Shining a light on stalking in Queensland
Thursday, 28 May 2020
More people than ever are being sentenced in Queensland courts for stalking.
Research released today by the Queensland Sentencing Advisory Council reveals the number of stalking cases has risen by almost 50 per cent since 2005, increasing from 113 cases in 2005-06 to 169 cases of stalking in 2018-19.
Queensland Sentencing Advisory Council Chair, John Robertson, said the Council’s new Sentencing Spotlight on stalking examined sentencing outcomes data between July 2005 and June 2019 with a total of 1,698 cases sentenced where stalking was the most serious offence heard at the sentencing event. *
“Stalking is a very serious crime – it’s that unwanted attention that frightens someone, causes them mental harm, makes them believe they or their property are in danger, or prevents them from going freely about their daily life,” Mr Robertson said.
“Stalking can take on many different shapes and forms including following, loitering near, watching or approaching a person; contacting a person in any way, including by phone, mail, email or through the use of any technology; leaving an offensive item where it will be found by, or given to a person; and threatening or committing acts of violence against them or their property.
“In Queensland, the maximum penalty for stalking is five years’ imprisonment but if there are aggravating circumstances — like using or intentionally threatening violence — that can increase to seven years’ imprisonment.”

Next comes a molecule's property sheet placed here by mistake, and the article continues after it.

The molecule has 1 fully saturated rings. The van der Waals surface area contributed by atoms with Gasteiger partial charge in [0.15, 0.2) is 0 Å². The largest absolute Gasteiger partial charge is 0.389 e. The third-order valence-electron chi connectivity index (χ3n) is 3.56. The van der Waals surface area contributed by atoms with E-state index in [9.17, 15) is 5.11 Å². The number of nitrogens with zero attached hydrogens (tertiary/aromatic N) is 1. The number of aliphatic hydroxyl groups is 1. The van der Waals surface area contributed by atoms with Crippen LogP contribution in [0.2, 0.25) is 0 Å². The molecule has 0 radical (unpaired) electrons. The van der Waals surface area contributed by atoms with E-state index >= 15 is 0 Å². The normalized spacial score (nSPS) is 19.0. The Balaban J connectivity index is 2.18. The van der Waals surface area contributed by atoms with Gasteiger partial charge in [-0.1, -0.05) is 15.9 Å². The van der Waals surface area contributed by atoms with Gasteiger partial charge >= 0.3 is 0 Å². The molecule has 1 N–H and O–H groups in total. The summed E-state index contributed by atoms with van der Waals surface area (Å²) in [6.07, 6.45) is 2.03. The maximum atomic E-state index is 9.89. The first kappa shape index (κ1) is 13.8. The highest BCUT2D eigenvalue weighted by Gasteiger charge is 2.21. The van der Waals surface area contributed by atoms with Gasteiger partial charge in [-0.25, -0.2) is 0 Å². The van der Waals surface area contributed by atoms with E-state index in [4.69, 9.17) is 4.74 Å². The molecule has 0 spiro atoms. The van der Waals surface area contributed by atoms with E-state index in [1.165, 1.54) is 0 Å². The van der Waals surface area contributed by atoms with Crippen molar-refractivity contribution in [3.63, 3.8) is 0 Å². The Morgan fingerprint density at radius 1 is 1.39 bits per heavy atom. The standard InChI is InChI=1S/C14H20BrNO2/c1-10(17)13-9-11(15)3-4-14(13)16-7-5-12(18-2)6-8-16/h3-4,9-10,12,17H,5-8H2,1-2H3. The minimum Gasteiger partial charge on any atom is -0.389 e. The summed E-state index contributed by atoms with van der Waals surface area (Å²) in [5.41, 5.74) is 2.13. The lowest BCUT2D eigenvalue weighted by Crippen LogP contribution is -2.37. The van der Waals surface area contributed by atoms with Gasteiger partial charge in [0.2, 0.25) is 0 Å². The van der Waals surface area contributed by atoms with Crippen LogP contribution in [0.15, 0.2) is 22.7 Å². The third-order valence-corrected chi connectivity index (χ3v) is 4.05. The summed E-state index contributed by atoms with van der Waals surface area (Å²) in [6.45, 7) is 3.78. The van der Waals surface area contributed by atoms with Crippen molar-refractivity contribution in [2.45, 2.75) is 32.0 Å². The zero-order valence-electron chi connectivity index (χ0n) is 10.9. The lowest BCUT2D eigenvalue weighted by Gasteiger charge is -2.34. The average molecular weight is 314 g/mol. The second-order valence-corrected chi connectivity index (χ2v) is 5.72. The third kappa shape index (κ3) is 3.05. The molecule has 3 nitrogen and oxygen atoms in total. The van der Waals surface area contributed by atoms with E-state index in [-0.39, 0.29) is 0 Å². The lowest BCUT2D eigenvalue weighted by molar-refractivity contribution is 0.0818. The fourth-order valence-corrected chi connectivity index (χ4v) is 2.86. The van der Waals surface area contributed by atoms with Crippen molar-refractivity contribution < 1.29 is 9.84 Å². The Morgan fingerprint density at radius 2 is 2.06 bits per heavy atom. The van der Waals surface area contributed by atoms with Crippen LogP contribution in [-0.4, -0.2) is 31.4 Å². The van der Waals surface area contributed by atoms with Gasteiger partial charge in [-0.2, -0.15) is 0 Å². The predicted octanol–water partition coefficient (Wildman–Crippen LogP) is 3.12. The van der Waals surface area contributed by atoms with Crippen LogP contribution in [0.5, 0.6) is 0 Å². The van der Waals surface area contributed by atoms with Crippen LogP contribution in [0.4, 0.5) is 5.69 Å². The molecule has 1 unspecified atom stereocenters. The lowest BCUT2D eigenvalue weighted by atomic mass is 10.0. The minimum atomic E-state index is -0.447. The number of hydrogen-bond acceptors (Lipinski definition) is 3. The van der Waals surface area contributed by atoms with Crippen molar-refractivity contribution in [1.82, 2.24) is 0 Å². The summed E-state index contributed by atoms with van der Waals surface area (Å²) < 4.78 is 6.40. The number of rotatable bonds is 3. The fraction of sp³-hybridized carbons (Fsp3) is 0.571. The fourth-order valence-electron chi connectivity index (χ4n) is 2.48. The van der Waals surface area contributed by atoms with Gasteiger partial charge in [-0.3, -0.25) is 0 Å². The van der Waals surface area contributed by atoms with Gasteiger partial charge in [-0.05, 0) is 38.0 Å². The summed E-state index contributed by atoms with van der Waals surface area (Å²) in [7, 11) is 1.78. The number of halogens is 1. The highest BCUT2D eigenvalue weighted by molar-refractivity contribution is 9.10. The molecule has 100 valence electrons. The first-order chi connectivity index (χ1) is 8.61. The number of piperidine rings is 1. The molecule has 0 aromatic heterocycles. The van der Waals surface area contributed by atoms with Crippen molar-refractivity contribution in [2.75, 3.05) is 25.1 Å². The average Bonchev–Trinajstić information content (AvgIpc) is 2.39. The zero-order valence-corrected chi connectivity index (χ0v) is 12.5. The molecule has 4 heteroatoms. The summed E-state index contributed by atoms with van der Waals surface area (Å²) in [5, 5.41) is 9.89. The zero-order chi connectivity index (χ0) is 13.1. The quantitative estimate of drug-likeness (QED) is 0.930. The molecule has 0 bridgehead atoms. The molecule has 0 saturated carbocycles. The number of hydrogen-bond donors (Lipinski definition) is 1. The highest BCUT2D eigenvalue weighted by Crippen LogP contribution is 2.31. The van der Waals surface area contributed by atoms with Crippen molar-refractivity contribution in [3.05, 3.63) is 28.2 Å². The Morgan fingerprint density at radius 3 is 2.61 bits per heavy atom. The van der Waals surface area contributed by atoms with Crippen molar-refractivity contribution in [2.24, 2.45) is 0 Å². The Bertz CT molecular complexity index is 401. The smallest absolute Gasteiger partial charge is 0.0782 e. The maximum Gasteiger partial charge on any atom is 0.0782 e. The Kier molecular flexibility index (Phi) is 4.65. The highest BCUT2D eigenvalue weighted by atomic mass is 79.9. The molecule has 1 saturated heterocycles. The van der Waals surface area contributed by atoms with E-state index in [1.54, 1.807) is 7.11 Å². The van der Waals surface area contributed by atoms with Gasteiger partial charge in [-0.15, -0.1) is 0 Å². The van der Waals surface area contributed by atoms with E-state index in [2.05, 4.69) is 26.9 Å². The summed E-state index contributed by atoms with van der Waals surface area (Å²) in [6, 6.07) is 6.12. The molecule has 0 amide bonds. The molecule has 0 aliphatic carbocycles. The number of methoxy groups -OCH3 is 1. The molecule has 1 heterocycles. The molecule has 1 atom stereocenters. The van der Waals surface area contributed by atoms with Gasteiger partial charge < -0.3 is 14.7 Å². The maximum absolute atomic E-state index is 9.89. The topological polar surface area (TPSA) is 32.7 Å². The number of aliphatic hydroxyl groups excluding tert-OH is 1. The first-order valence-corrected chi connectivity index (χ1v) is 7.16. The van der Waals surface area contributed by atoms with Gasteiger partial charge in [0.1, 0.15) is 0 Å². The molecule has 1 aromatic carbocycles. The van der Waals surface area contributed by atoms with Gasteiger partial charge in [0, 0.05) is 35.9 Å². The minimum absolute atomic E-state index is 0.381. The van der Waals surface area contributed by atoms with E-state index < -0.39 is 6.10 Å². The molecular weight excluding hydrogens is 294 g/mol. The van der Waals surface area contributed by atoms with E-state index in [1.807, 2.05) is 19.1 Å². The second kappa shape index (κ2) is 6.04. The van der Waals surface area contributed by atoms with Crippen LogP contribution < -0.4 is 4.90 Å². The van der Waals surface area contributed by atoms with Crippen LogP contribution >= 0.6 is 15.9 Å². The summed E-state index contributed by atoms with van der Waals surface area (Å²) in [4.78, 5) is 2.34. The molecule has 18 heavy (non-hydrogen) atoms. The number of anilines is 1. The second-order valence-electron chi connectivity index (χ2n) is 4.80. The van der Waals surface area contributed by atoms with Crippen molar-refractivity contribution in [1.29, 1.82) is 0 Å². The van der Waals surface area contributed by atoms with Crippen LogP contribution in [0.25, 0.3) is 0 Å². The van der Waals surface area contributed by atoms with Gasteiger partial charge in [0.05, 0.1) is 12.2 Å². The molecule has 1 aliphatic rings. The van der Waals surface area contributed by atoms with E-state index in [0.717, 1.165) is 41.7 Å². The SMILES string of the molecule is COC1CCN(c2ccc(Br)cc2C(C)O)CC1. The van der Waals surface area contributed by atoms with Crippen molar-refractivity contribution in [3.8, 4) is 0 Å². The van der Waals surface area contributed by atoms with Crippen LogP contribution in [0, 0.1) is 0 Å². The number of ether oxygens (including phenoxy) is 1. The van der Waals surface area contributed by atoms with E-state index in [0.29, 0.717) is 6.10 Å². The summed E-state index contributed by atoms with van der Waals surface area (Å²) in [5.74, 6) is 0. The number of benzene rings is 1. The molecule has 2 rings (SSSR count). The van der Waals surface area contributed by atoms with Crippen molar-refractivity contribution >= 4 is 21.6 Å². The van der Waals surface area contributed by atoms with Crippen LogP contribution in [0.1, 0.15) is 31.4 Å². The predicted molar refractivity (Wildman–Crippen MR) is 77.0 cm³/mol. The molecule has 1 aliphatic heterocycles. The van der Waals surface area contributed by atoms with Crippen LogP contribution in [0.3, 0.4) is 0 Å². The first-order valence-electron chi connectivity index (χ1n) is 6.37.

The Council’s Sentencing Spotlight on stalking shows the most common penalty for stalking between July 2005 and June 2019 was imprisonment, with 31 per cent of offenders receiving an unsuspended sentence, and the average sentence length being 1.4 years in jail.
Mr Robertson said the youngest person in Queensland sentenced for stalking was 13 years old and the oldest was 81 years old.
“The ‘average’ stalking offender is a male in his 30s,” Mr Robertson said.
Over the period examined, females were responsible for slightly more than 14 per cent of the stalking offences and on average were 36 years old at the time of the offence.
The data shows Aboriginal and Torres Strait Islander people were sentenced for committing 142 stalking offences during the 13-year period, accounting for 8.4 per cent of the overall offences.
“Each May, Queensland marks Domestic and Family Violence Prevention Month to raise awareness of the social and personal impacts this insidious behaviour has on our community,” Mr Robertson said.
“Our Sentencing Spotlight on stalking reveals that contravention of a domestic violence order is the most common associated offence with stalking.
“Stalking causes apprehension and fear of violence, both of which are very present in domestic and family violence offences.”
Queensland legislation changed in December 2015 and May 2016 to strengthen the justice system’s response to offences occurring in the context of domestic and family violence.
As a result of the 2015 reforms, stalking that occurs in a domestic violence context is recorded or entered on a person’s criminal history as a domestic violence offence.
From 5 May 2016, courts must treat the fact an offence (including a stalking offence) is a domestic violence offence as an aggravating factor for the purposes of sentencing, unless the court considers this is not reasonable because of the exceptional circumstances of the case.
Download a free copy of the Sentencing Spotlight on stalking .
Get help and advice if you think you are being stalked or contact your local police station.
* A total of 1,594 individuals were sentenced for 2,155 cases involving a stalking offence between 2005–06 and 2018–19. For 1,698 (78.8%) of those cases, stalking was the most serious offence (MSO) heard at the sentencing event. This Sentencing Spotlight focuses primarily on the 1,698 cases where stalking was the MSO.
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